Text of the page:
In these posts we will be doing our best to provide a preliminary answer to some of the questions asked at last week’s Mad Hatter Tea Party. Please note that these answers are not intended to be exhaustive: rather, they are an illustration of how someone might start to research using the database, and we hope that they will encourage and enable readers to continue the process on their own.
Question # 1 – How does war or international emergencies in which the U.S. is engaged become an influence on the demand for Cinderella versus Alice in Wonderland?
Note here: I will not discuss historical factors affecting Cinderella in this answer, because two other members of BYU Fairy Tales have written presentations on the subject. Links to those presentations will be forthcoming.
This question asks how historical events become associated with tales/influence their popularity, so I started my research by looking at the fairy tales over time infographic for Alice in Wonderland (http://fttv.byu.edu/#visualizations). Looking at the graph in raw data, there are several spikes in Alice allusions, the most dramatic of which is in the 1980s and from 2013-14.* This time frame suggests that while use of Alice may not be completely separate from wartime stressors, that is not the only or the most important indicator. I did a little digging, and it turns out there are a variety of factors that have combined over the past few decades to make Alice in Wonderland one of the most frequently referenced literary fairy tales in television.
Alice in Wonderland and Through the Looking Glass were written by Lewis Carroll (Charles Lutwidge Dodgson) and published in 1865 and 1871, respectively. The copyright on Alice expired in 1907, which meant that both books were, like fairy tales, in the public domain at the inception of television. Whether because of the book’s popularity or its lack of copyright, the story has been reproduced and referenced many times on television from the very beginning. A small uptick in Alice references appears after 1950 when Disney released its animated version. However, Alice became culturally significant in a different way in the 1960s when Jefferson Airplane’s song “White Rabbit” associated the story with LSD and drug-induced hallucinations. Disney profited from this association, circulating a 16 mm version of their Alice film and marketing it as a “phantasmagoric experience.” The association between Alice and drugs continued to become more culturally recognizable throughout the 1960s and 1970s.
At the same time, Alice was gaining status as a work of literary significance. In 1981, Meryl Streep starred in a musical version of the story for the New York Shakespeare festival. The performance was televised in 1982. While I was not able to find any sources discussing Alice’s particular popularity during this decade, it seems likely that the wide literary and cultural recognition of Alice made it useful story with which to explore the cultural tension of the United States in this period. An example is this clip from the 1985 miniseries Alice in Wonderland, expressing the terror Alice feels at being trapped in a psychedelic hallucination: https://www.youtube.com/watch?v=g7dxhbHAGRE.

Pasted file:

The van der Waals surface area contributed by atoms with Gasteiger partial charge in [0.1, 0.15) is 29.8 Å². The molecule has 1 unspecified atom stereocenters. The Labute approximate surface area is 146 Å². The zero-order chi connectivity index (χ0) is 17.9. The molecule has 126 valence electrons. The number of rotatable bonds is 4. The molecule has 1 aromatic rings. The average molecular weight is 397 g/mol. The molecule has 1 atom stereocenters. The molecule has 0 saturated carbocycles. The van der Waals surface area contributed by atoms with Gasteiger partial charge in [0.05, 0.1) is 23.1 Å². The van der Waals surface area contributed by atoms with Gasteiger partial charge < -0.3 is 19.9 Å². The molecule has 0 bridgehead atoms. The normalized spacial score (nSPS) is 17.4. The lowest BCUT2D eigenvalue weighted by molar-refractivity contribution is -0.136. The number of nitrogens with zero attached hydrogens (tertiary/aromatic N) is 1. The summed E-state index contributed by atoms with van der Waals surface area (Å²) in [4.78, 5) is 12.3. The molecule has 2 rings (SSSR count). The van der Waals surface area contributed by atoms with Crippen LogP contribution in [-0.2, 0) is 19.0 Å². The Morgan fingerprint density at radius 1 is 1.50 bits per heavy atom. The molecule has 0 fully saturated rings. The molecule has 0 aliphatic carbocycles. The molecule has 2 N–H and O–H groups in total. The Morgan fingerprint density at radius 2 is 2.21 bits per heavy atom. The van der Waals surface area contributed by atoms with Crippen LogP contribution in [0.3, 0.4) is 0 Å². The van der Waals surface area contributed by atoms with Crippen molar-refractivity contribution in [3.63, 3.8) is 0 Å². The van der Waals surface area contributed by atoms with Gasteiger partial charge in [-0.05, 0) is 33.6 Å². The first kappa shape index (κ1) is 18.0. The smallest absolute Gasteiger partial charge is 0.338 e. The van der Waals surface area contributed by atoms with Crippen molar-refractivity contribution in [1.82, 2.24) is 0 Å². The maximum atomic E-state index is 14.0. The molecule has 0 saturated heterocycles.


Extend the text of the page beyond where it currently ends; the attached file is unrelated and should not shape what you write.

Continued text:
In the books and in the clip from the miniseries above, her separation from Wonderland is both good and bad: she sees magical and wonderful things, but also experiences confusion, fear and a sense of loss. This ambiguity parallels the struggle of 1980s Americans to reconcile their feelings about drug culture’s association with both freedom and destruction. Further research could determine more certainly why Alice was such a powerful story for audiences during this decade, but based on my preliminary research, the 1980s upswing is a result of both growing acceptance of the book as an important literary staple and the story’s association with drug culture.
In recent years, the cultural relevance of Alice has continued to expand, and has made its way into fairy tale mash-ups and anthologies. The searchable teleography ( http://fttv.byu.edu/#datatable ) makes it clear that the spike in references to Alice from 2013-2014 is almost entirely due to “Once Upon a Time in Wonderland,” the ABC “Once Upon a Time” spin off that combines the stories of Alice in Wonderland and Aladdin’s Genie.
By examining the references in the teleography and this network graph of tale types and TV shows, it becomes clear that Once Upon a Time in Wonderland is unique. I didn’t realize this until writing this blog post, but Alice’s story has not often been combined with references to other fairy tales, whether in an episode or in a series. While her story has long been considered fantastic, it has not, until this series, been treated as a fairy tale in television. Continuing research will be needed to determine if this association will continue beyond ABC’s series: whether Alice has, at least in some people’s minds, truly become a fairy tale.
*The current visualizations available on fttv.byu.edu do not yet reflect this upswing in the database, as we are in the process of updating them with recent information added to the database.